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WineCrisp™ apples look similar to Jonathan and Delicious varieties. The skin of the WineCrisp™ is fairly thin with a deep wine-red flush and some fruits feature some russetting. The flesh is cream colored. As the name suggests, the texture is crisp, firm, and juicy. The flavor is excellent, since the WineCrisp™ was specifically bred for its taste, along with disease resistance. WineCrisps™ are full-flavored, subacidic, and fruity with a spicy and aromatic flavor. The tree is resistant to scab, fire blight, and powdery mildew. It crops heavily in a single harvest, then produces biennially.
WineCrisp™ apples are available in the fall through spring.
WineCrisp™ apples (botanical name Malus domestica) were originally developed under the name Co-op 31 by a collaboration between Purdue University, Rutgers University, and the University of Illinois. The parentage of WineCrisp™ includes the classic English variety Cox’s Orange Pippin, along with Jonathan, Rome Beauty, Newtown Pippin, Red Rome, and a crab apple (for disease resistance).
Apples are made up primarily of carbohydrates and water. The nutrients in apples include potassium, soluble and insoluble fibers, Vitamin C, and other antioxidants such as quercetin and catechin. One medium apple contains about 95 calories.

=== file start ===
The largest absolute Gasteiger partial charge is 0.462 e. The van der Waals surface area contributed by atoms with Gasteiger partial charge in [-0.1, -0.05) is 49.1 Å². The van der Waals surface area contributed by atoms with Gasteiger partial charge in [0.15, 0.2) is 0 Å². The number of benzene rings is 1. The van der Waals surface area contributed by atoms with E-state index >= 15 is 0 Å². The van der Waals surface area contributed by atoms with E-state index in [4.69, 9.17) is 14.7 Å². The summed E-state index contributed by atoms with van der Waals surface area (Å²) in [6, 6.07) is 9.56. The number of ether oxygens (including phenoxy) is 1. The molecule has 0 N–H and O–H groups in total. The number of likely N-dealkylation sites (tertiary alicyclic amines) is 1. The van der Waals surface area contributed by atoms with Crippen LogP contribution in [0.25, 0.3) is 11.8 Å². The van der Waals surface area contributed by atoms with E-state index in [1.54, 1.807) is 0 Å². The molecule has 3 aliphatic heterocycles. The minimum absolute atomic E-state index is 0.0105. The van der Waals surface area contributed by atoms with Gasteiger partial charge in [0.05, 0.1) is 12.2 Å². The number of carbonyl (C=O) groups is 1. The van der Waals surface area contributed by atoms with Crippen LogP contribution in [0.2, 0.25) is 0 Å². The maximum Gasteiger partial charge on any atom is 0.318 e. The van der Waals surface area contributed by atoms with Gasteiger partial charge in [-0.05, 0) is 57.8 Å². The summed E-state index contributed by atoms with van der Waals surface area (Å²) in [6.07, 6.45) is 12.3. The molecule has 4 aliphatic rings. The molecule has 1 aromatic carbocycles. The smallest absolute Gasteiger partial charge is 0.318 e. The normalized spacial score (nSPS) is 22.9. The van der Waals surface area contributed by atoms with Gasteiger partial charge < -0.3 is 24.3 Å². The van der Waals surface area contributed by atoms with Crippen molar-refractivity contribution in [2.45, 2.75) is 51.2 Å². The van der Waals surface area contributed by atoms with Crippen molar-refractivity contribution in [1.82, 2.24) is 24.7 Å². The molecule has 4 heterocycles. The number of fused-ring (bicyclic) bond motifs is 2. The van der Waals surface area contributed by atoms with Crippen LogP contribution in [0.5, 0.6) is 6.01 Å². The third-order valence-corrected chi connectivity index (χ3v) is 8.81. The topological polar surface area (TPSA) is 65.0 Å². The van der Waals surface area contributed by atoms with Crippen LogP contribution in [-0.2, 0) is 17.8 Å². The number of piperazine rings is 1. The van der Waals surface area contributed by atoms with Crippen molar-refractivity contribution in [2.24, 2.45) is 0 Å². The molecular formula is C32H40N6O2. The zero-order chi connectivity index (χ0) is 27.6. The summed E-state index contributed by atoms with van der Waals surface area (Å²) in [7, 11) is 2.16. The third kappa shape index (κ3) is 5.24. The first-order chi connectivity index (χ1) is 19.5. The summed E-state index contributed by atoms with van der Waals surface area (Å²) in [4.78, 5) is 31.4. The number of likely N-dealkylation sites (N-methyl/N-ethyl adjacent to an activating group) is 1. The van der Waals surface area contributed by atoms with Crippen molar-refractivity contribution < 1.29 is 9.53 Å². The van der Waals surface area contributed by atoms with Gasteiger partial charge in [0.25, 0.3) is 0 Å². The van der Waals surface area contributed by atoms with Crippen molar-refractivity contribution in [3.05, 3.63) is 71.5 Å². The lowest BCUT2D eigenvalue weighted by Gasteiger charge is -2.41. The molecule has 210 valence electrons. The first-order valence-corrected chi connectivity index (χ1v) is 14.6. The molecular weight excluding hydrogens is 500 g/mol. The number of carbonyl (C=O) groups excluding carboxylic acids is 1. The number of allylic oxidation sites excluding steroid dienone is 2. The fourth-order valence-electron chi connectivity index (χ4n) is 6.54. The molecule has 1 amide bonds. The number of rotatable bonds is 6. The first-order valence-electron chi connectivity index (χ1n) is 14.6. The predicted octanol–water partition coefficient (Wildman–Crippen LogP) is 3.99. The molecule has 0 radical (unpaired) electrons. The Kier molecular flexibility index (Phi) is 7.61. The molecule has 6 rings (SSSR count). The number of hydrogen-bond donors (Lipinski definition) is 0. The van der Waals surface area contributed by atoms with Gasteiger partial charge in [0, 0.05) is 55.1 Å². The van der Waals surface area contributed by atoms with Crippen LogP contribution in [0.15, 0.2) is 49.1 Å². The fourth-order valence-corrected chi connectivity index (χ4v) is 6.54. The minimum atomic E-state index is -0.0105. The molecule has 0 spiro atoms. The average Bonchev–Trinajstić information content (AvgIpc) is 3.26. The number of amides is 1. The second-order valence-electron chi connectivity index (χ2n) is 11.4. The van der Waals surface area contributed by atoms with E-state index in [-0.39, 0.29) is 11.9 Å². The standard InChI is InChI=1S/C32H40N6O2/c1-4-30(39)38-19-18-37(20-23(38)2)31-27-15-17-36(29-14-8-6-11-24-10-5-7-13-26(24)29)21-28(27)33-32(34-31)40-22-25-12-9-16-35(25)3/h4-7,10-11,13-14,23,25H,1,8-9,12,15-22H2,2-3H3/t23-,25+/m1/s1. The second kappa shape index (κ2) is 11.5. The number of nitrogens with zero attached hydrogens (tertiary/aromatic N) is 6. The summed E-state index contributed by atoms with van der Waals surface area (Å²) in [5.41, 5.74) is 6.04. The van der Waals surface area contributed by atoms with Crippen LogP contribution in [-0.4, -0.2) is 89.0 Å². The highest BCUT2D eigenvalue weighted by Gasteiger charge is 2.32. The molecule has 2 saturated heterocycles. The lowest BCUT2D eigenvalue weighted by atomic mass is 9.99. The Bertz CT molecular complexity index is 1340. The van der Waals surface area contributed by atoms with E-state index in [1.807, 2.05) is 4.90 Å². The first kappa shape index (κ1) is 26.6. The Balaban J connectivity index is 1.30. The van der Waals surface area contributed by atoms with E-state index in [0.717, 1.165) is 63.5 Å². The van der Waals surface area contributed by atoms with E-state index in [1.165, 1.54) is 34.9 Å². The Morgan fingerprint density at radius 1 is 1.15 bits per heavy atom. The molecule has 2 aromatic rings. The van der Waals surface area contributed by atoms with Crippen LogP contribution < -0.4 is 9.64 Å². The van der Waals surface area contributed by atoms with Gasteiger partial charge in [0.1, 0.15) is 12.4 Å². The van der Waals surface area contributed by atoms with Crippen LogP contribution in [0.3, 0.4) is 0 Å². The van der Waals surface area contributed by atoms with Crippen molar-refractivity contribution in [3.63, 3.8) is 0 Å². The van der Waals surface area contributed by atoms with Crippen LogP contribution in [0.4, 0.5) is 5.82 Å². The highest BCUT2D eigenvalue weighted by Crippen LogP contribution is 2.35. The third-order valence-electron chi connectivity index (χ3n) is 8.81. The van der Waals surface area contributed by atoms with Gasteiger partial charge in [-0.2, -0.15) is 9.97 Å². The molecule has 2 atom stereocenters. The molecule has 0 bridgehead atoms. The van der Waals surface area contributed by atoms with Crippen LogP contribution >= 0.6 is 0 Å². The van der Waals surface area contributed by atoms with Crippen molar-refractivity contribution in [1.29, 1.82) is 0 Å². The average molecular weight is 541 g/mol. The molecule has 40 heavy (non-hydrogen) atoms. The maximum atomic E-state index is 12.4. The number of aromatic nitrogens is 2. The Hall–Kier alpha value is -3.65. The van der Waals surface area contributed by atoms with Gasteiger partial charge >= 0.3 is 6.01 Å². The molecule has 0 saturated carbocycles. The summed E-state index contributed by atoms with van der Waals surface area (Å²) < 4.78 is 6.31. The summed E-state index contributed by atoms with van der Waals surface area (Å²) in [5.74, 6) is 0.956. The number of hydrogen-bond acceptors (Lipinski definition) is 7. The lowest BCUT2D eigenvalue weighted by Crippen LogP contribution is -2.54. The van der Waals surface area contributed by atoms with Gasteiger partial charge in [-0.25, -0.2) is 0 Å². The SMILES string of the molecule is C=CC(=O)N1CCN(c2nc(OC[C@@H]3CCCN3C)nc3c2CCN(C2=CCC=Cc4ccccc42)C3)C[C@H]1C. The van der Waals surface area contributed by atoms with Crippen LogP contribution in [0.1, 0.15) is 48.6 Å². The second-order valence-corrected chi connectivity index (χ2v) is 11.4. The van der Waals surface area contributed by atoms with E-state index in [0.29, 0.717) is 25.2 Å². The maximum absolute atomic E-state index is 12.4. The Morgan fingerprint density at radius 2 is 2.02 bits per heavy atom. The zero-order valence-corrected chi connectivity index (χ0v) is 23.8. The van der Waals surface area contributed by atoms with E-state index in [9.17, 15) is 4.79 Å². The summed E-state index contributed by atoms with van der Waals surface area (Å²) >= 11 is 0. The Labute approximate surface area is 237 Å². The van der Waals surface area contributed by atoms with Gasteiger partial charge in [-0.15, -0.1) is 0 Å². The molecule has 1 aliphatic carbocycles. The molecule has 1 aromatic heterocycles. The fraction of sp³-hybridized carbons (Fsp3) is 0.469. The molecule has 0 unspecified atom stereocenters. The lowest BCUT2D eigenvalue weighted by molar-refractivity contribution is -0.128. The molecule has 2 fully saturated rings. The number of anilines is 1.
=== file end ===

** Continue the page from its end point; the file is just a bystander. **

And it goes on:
Good for both fresh eating out of hand and for baking, the WineCrisp™ is a versatile apple. Pair with fall produce such as cabbages and onions, or sweet flavorings such as caramel, honey, cinnamon, and vanilla. This variety is an excellent storage apple, lasting up to eight or nine months while maintaining high quality in texture and flavor. The flavor is actually better after being in cold storage for about a month.
Modern varieties of apples are often developed by university agricultural breeding programs specifically set up for this task. The co-operative growing project PRI (Purdue University, Rutgers University, and the University of Illinois) first developed the WineCrisp from several other apple varieties to create a new option with superior flavor, texture, disease resistance, and storage life.
The WineCrisp™ was developed in Illinois by the PRI collaborative in the 1990s, eventually released to market in 2008. The WineCrisp™ is cold hardy and grows well in northern climates with cold winters. However, it needs a long growing season and also does well in hotter, drier conditions, so it is well-suited to more southern US climates.